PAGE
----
Professor discusses reptile reactions to climate change on The Weather Channel
Many people dream of experiencing their fifteen minutes of fame.
David Steen, assistant research professor of biological sciences, was recently featured on The Weather Channel’s segment, “Weather Geeks.”
He said he was asked to make a guest appearance on the show to discuss his work with reptiles and amphibians.
“I was contacted by the producer of the show through Twitter,” Steen said. “They just said they were interested in having me on the show to talk about how reptiles and amphibians respond to climate change.”
Steen said he had never heard of the show before his interview.
“After I was invited on, though, I watched a few episodes,” Steen said.
Steen is also a research fellow at the Alabama Natural Heritage Program at Auburn.
His work primarily focuses on wildlife conservation and the effects of climate change on the environment, something Steen said is important to him.
“I was hoping I would get the chance to talk about conservation and some of the pressing issues facing wildlife in this country,” Steen said. “I also got the chance to bust some myths about snakes.”
On Twitter, Steen’s account, @AlongsideWild, has garnered more than 8,000 followers, and his blog, “Living Alongside Wildlife,” also reaches a large audience. On both platforms he encourages a greater education and appreciation for wildlife, and answers questions on a variety of different issues such as snake identification.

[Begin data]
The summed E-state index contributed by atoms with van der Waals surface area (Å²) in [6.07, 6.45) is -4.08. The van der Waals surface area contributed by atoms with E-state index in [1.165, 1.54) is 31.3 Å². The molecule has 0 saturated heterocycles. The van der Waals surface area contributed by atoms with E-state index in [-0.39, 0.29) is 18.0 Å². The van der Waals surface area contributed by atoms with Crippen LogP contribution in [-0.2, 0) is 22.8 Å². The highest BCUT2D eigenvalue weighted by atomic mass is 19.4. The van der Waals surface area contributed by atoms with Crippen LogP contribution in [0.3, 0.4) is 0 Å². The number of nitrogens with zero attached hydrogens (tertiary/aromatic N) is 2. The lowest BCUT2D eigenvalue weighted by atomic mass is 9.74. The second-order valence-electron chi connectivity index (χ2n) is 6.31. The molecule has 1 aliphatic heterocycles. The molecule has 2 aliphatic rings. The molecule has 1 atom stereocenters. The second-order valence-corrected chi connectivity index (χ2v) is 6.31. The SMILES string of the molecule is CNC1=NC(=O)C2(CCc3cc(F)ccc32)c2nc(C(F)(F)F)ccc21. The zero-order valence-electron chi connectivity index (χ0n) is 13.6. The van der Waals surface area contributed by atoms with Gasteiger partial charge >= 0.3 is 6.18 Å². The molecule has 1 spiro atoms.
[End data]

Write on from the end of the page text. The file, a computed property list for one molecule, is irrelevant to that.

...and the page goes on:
Bill Sutton, assistant professor of wildlife ecology at Tennessee State University, said Steen was named the “best biologist on Twitter” by Slate Magazine.
“He has put an immense amount of time into his blog,” Sutton said. “He’s really good at covering stories quickly and getting them out.”
Steen said “Weather Geeks” was not the first time his love of the environment for the environment was featured in the media.
“Last year I got a lot of press for giving a turtle CPR,” Steen said. “The water levels had shifted and it had drowned so I gave it mouth-to-mouth and saved it. We talked about that a little bit on ‘Weather Geeks’ too.”
Sutton said he has enjoyed collaborating with Steen on different projects. He said he admires his dedication to educating the public on issues involving the environment.
“One point I was really happy he made was about climate change,” Sutton said. “Depending on the mobility of an animal, they may not be able to respond as fast to climate change. Take a salamander for example. They only move about a meter every year so they couldn’t adapt as fast to a changing environment as say a bird can.”
The Weather Channel is based in Atlanta and features guests from all over the country. Steen said his experience on “Weather Geeks” was overall positive.
“I was a little nervous to go to the headquarters,” Steen said. “Once they started putting makeup on me, I knew it was the real deal.”
Sutton said The Weather Channel couldn’t have picked anyone better to speak about wildlife conservation.
“Sometimes as scientists we tend to get a bit stuck in our own research groups,” Sutton said. “But in order to have greater conservation, you have to reach a greater audience, and he was the best choice.”
Steen’s segment on “Weather Geeks” was filmed Sept. 24 and aired Oct. 18.
“I really appreciated the opportunity to talk about wildlife and science conservation,” Steen said. “It’s something that is really important to me, and this gave me the chance to reach an expanded audience.”